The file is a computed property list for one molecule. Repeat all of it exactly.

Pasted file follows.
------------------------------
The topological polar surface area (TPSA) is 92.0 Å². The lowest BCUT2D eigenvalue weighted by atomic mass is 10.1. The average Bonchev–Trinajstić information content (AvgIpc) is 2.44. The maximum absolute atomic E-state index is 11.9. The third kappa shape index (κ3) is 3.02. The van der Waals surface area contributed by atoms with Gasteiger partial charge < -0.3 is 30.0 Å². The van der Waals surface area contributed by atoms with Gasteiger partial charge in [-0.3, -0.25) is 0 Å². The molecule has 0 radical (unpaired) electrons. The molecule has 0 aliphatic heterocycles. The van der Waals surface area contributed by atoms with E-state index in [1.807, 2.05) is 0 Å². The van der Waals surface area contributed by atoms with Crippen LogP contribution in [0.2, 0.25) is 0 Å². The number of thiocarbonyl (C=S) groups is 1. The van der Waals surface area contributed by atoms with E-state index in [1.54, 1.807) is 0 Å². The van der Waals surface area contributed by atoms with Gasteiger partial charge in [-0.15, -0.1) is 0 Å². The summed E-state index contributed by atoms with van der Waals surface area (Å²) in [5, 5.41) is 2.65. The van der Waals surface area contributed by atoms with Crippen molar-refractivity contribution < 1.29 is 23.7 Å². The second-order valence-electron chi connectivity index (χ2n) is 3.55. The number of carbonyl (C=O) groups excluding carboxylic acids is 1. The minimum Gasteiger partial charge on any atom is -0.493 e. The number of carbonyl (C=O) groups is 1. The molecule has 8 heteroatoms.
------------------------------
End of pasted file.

The topological polar surface area (TPSA) is 92.0 Å². The lowest BCUT2D eigenvalue weighted by atomic mass is 10.1. The average Bonchev–Trinajstić information content (AvgIpc) is 2.44. The maximum absolute atomic E-state index is 11.9. The third kappa shape index (κ3) is 3.02. The van der Waals surface area contributed by atoms with Gasteiger partial charge < -0.3 is 30.0 Å². The van der Waals surface area contributed by atoms with Gasteiger partial charge in [-0.3, -0.25) is 0 Å². The molecule has 0 radical (unpaired) electrons. The molecule has 0 aliphatic heterocycles. The van der Waals surface area contributed by atoms with E-state index in [1.807, 2.05) is 0 Å². The van der Waals surface area contributed by atoms with Crippen LogP contribution in [0.2, 0.25) is 0 Å². The number of thiocarbonyl (C=S) groups is 1. The van der Waals surface area contributed by atoms with E-state index in [1.54, 1.807) is 0 Å². The van der Waals surface area contributed by atoms with Gasteiger partial charge in [-0.15, -0.1) is 0 Å². The summed E-state index contributed by atoms with van der Waals surface area (Å²) in [5, 5.41) is 2.65. The van der Waals surface area contributed by atoms with Crippen molar-refractivity contribution < 1.29 is 23.7 Å². The second-order valence-electron chi connectivity index (χ2n) is 3.55. The number of carbonyl (C=O) groups excluding carboxylic acids is 1. The minimum Gasteiger partial charge on any atom is -0.493 e. The number of carbonyl (C=O) groups is 1. The molecule has 8 heteroatoms.